Monday, August 31, 2009

UPDATE 2 - A chronic housing shortage: Myth or reality?

This is my final post on the housing shortage debate. After a little probing, I have isolated the single point that leads astray the data rich, but theory poor, residential property analysts. It is this. Housing shortage proponents believe that housing supply is not very responsive to price changes, or the jargon, supply in inelastic. As such, we can expect another house price spike as we wait for supply to catch up with expanding future housing demands.

I would like to think that today’s ABS release of building approvals data confirms my point, and makes a mockery of housing shortage predictions, such as those of Paul Braddick of ANZ. Braddick seems to acknowledge the housing shortage as some kind of inside joke when he writes:

If housing supply remains on its current trajectory, Australia will face a critical, and potentially intractable shortage of housing throughout the decade ahead that would force rents and house prices significantly higher and drive both rental and house purchase affordability/availability to extremely difficult levels. (my emphasis)

To look at the graph below, and make dire predictions based in extrapolating a one year trend in supply, in light of historical evidence, is probably one reason for the poor reputation of economists.
By the way, Braddick has claimed a shortage for some years, and in 2007 stated that buying a home was going to get much harder, and that we face supply constraints. Yet in the year following these claims prices dropped and affordability increased. I thought houses were like bananas. A supply constraints cause prices to rise, not fall. But if you make the same predication for long enough it is bound to be right eventually.

Where is the theory in all these extrapolative forecasts? In Joye’s own words, his solution is to ‘elastify supply’, but how elastic is supply currently? And is there a problem with too much elasticity, which may accentuate the boom and bust cycle? Let’s not also forget the fact that supply is normally more elastic in the long run than in the short run anyway.

Why do we not see these types of conclusions from our top economists instead?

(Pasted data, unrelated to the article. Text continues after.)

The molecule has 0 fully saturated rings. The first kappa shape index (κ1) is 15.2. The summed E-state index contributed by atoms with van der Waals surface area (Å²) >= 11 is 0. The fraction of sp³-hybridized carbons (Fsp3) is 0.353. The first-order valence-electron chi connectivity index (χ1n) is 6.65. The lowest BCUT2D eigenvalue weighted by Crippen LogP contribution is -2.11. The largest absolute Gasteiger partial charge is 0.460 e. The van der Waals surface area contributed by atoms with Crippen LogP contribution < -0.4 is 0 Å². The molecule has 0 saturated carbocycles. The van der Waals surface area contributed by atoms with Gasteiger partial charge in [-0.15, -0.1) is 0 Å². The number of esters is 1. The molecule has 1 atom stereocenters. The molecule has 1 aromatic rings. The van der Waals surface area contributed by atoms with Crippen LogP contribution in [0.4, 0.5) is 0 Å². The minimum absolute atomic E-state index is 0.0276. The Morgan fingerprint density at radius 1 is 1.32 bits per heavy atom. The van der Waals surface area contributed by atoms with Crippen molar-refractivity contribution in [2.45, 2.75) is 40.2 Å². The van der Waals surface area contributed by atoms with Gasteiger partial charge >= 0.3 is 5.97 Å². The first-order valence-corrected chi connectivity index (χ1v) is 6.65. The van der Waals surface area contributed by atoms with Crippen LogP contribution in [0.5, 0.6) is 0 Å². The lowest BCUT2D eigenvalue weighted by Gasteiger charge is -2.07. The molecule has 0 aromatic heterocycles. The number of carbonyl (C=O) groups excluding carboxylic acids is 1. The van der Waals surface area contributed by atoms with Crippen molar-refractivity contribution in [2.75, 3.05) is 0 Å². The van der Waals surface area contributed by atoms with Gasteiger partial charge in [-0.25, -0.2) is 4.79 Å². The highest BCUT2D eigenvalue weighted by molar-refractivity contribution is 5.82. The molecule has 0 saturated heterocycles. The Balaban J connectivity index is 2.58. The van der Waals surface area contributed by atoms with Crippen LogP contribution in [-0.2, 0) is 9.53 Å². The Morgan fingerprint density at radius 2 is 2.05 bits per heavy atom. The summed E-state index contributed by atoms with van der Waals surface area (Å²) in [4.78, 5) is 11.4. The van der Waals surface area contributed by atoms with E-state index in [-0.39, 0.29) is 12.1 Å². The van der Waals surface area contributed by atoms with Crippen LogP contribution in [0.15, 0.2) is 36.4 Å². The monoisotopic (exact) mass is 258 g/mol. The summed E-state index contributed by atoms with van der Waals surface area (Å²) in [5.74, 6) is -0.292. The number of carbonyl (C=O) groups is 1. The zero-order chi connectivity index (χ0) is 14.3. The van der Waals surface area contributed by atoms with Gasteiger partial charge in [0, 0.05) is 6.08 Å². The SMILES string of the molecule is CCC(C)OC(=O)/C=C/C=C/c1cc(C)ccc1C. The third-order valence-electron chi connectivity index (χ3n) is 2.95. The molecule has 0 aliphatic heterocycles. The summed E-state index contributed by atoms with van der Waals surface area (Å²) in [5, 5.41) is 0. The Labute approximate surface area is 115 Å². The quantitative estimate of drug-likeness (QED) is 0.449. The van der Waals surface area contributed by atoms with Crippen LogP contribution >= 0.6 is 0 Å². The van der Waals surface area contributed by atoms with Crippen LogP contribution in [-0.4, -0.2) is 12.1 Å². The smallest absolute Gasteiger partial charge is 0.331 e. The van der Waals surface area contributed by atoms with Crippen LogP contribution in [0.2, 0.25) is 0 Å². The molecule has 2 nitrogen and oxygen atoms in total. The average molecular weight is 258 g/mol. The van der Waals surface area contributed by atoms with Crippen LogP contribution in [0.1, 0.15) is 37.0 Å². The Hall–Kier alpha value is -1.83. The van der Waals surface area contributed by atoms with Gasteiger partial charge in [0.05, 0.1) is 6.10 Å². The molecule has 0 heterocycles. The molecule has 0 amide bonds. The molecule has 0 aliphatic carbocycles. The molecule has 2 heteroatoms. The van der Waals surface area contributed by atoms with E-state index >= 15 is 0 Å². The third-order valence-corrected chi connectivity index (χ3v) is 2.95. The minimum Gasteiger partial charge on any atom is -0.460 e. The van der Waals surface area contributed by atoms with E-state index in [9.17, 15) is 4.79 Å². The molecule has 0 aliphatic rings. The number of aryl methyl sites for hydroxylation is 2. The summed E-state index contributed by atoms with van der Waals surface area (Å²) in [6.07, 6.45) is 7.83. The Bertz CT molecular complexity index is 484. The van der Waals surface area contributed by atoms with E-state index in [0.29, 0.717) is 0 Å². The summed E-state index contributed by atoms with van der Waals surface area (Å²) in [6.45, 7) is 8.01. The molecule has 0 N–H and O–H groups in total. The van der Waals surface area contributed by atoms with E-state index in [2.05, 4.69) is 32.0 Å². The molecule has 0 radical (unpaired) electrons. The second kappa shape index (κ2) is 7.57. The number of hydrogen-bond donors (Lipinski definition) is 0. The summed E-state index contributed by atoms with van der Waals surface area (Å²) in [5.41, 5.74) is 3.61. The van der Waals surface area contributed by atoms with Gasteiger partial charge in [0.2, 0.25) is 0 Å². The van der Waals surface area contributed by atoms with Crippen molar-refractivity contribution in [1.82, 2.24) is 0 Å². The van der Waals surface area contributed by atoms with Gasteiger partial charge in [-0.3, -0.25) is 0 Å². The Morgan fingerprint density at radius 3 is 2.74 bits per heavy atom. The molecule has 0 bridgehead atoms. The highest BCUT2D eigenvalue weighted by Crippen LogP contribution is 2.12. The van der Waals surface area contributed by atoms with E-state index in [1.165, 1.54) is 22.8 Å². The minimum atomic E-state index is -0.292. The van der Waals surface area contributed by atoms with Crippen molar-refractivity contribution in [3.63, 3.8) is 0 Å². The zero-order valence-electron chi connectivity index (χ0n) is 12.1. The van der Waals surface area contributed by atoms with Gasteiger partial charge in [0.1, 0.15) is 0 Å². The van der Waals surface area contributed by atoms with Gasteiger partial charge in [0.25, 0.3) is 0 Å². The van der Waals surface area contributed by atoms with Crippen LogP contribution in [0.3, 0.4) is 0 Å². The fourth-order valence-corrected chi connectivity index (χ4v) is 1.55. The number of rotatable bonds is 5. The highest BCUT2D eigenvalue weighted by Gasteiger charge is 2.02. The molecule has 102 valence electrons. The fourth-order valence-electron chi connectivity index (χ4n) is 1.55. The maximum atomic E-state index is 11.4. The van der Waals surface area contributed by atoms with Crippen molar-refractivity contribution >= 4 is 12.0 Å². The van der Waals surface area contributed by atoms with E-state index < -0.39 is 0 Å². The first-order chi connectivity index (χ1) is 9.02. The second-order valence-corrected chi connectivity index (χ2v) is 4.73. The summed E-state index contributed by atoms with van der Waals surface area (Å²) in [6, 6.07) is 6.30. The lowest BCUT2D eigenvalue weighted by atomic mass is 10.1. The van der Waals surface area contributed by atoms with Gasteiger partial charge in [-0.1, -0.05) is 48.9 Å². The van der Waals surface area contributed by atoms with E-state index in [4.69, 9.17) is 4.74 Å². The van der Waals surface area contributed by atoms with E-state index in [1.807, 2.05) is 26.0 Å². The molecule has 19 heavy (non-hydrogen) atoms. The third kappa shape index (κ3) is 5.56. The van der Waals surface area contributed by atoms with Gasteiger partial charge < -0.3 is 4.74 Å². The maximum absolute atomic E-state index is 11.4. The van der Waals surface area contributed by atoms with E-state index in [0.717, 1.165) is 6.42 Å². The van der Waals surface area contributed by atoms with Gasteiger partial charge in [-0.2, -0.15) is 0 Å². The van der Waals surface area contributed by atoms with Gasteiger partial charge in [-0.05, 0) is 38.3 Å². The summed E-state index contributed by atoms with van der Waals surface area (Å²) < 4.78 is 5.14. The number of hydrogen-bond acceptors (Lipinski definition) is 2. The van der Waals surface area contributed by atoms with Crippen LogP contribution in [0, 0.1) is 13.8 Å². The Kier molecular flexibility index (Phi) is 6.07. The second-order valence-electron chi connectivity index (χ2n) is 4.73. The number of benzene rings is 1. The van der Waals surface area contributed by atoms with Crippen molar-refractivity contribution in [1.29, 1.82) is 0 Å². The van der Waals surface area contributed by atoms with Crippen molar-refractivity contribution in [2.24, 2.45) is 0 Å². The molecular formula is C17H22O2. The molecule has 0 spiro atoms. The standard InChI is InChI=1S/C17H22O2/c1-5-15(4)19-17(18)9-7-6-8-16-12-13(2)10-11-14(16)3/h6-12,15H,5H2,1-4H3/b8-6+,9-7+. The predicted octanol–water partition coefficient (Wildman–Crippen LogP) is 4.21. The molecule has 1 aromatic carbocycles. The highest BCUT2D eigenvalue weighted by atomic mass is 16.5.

…the projections of demand, of supply and of the gap between them are simplistic and unlikely to be realised in the longer term. The housing market is dynamic, as is the economy as a whole, and the emergence of a major gap between effective demand and supply would stimulate market reactions affecting price (affordability) and aggregate supply.

There are my last thoughts before putting this debate to rest.

• Housing demand comprises rental and owner-occupier demand. Investor demand is simply a function of rental demand (income) and growth expectations, which may be partly driven by owner-occupier demand.

• The elasticity of supply of housing appears quite reasonable, but I have yet to find a good recent estimate for Australian housing. Even Joye and Co’s epic volume on home ownership, with a chapter on the elasticity of housing supply, fails to estimate the elasticity figure itself, and whether there has been some recent decline attributable to regulatory changes. In the UK it, the elasticity of supply of housing appears to be between 1 and 3. My own back of the envelope estimates using ABS weighted homes average price for capital cities (price), and dwelling units completed (quantity) result in a similar range of estimates (depending on whether monthly or yearly, or lagged).

• Although a Robertson/Keen type wager does not interest me so much, I am still prepared to offer a forecast. The growth in dwelling prices from July 2009 to July 2011 will be less than the growth in prices from July 2005 to July 2007. I know, it’s not particularly shocking, but it makes my point that the methods used to justify a housing shortage are flawed, and do feed into house prices.

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